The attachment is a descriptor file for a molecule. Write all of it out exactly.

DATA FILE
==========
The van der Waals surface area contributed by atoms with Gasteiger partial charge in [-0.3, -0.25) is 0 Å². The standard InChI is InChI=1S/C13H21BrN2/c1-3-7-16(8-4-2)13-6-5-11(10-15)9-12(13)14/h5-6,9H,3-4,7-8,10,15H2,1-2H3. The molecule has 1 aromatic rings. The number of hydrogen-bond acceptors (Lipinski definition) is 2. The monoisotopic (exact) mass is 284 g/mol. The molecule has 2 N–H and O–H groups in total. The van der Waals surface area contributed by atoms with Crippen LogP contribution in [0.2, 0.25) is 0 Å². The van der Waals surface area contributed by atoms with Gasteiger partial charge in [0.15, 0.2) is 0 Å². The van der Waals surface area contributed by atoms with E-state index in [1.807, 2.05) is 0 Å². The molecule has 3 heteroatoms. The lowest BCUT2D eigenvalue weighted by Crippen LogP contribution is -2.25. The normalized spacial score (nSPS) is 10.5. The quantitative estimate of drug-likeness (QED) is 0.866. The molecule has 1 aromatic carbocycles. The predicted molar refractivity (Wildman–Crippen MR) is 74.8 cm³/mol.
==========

The van der Waals surface area contributed by atoms with Gasteiger partial charge in [-0.3, -0.25) is 0 Å². The standard InChI is InChI=1S/C13H21BrN2/c1-3-7-16(8-4-2)13-6-5-11(10-15)9-12(13)14/h5-6,9H,3-4,7-8,10,15H2,1-2H3. The molecule has 1 aromatic rings. The number of hydrogen-bond acceptors (Lipinski definition) is 2. The monoisotopic (exact) mass is 284 g/mol. The molecule has 2 N–H and O–H groups in total. The van der Waals surface area contributed by atoms with Crippen LogP contribution in [0.2, 0.25) is 0 Å². The van der Waals surface area contributed by atoms with Gasteiger partial charge in [0.15, 0.2) is 0 Å². The van der Waals surface area contributed by atoms with E-state index in [1.807, 2.05) is 0 Å². The molecule has 3 heteroatoms. The lowest BCUT2D eigenvalue weighted by Crippen LogP contribution is -2.25. The normalized spacial score (nSPS) is 10.5. The quantitative estimate of drug-likeness (QED) is 0.866. The molecule has 1 aromatic carbocycles. The predicted molar refractivity (Wildman–Crippen MR) is 74.8 cm³/mol.